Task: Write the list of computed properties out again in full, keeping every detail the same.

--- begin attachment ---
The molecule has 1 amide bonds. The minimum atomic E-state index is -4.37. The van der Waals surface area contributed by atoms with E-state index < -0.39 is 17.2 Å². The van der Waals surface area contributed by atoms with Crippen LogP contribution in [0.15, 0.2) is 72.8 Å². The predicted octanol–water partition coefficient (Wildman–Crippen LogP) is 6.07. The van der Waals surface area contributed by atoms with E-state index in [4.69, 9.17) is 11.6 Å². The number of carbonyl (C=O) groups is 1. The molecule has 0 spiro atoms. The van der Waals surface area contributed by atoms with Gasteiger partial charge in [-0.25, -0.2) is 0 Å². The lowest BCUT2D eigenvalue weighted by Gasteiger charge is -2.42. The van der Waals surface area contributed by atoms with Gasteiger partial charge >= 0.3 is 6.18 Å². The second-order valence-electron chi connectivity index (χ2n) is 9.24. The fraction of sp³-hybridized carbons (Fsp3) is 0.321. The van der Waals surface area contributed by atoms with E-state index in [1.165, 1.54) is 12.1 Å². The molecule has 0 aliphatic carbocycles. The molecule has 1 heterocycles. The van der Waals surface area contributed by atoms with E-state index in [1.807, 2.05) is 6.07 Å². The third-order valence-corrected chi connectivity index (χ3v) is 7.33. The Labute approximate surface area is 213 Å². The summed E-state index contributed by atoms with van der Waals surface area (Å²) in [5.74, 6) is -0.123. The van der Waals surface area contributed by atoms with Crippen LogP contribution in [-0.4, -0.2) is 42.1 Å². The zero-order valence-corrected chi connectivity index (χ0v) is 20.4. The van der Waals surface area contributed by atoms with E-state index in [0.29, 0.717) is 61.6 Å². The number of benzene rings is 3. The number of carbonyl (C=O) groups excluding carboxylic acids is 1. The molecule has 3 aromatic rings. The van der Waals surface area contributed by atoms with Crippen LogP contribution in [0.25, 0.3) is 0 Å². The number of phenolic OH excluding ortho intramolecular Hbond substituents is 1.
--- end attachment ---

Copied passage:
The molecule has 1 amide bonds. The minimum atomic E-state index is -4.37. The van der Waals surface area contributed by atoms with E-state index < -0.39 is 17.2 Å². The van der Waals surface area contributed by atoms with Crippen LogP contribution in [0.15, 0.2) is 72.8 Å². The predicted octanol–water partition coefficient (Wildman–Crippen LogP) is 6.07. The van der Waals surface area contributed by atoms with E-state index in [4.69, 9.17) is 11.6 Å². The number of carbonyl (C=O) groups is 1. The molecule has 0 spiro atoms. The van der Waals surface area contributed by atoms with Gasteiger partial charge in [-0.25, -0.2) is 0 Å². The lowest BCUT2D eigenvalue weighted by Gasteiger charge is -2.42. The van der Waals surface area contributed by atoms with Gasteiger partial charge >= 0.3 is 6.18 Å². The second-order valence-electron chi connectivity index (χ2n) is 9.24. The fraction of sp³-hybridized carbons (Fsp3) is 0.321. The van der Waals surface area contributed by atoms with E-state index in [1.165, 1.54) is 12.1 Å². The molecule has 0 aliphatic carbocycles. The molecule has 1 heterocycles. The van der Waals surface area contributed by atoms with E-state index in [1.807, 2.05) is 6.07 Å². The third-order valence-corrected chi connectivity index (χ3v) is 7.33. The Labute approximate surface area is 213 Å². The summed E-state index contributed by atoms with van der Waals surface area (Å²) in [5.74, 6) is -0.123. The van der Waals surface area contributed by atoms with Crippen LogP contribution in [-0.4, -0.2) is 42.1 Å². The zero-order valence-corrected chi connectivity index (χ0v) is 20.4. The van der Waals surface area contributed by atoms with E-state index in [0.29, 0.717) is 61.6 Å². The number of benzene rings is 3. The number of carbonyl (C=O) groups excluding carboxylic acids is 1. The molecule has 3 aromatic rings. The van der Waals surface area contributed by atoms with Crippen LogP contribution in [0.25, 0.3) is 0 Å². The number of phenolic OH excluding ortho intramolecular Hbond substituents is 1.